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Dev Med Child Neurol. 2011 Mar;53(3):269-74. doi: 10.1111/j.1469-8749.2010.03839.x. Epub 2010 Dec 1.

The effect of early confirmation of hearing loss on the behaviour in middle childhood of children with bilateral hearing impairment.

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University of Southampton School of Psychology, Southampton, UK.



To determine if the benefit of early confirmation of permanent childhood hearing impairment (PCHI) on children's receptive language development is associated with fewer behavioural problems.


Follow-up of a total population cohort of 120 children with PCHI of moderate or greater severity (≥ 40 decibels relative to hearing threshold level) (67 males, 53 females; mean age 7 y 11 mo, range 5 y 5 mo-11 y 8 mo) and 63 hearing children (37 males, 26 females; mean age 8 y 1 mo, range 6 y 4 mo-9 y 10 mo). The main outcome measures were the Strengths and Difficulties Questionnaire (SDQ) completed by teachers and parents and the Vineland Adaptive Behaviour Scales (VABS) which are completed on the basis of a parental interview.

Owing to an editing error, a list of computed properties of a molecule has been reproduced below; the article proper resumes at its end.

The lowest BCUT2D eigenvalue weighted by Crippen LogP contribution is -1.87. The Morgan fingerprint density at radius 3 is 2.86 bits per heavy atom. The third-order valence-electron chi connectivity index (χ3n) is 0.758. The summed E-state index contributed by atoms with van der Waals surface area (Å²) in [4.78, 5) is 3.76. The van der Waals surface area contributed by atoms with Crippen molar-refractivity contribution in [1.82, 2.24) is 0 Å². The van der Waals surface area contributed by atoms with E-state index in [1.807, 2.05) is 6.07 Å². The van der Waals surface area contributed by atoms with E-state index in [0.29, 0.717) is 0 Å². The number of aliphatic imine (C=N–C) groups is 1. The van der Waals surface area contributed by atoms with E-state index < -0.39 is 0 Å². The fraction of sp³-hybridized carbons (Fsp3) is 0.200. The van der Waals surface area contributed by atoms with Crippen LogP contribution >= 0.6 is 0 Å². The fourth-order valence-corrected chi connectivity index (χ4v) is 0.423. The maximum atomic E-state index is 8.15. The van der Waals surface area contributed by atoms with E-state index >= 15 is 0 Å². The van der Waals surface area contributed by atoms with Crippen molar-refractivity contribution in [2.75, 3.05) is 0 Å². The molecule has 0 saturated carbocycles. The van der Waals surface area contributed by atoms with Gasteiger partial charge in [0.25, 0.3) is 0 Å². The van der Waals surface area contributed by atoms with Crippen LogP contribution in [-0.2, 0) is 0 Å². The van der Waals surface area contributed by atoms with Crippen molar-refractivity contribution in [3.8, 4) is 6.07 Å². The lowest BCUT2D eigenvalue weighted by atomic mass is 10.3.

Children with PCHI had lower standard scores than hearing children on the Daily Living Skills (p=0.001) and the Socialisation (p=0.001) scales of the VABS. They had significantly higher Total Behaviour Problem scores on the parent-rated (p=0.002) and teacher-rated SDQ (p=0.03). Children for whom PCHI was confirmed by 9 months did not have significantly fewer problems on the behavioural measures than those confirmed after that age (p=0.635 and p=0.196).


Early confirmation has a beneficial effect on receptive language development but no significant impact in reducing behavioural problems in children with PCHI.

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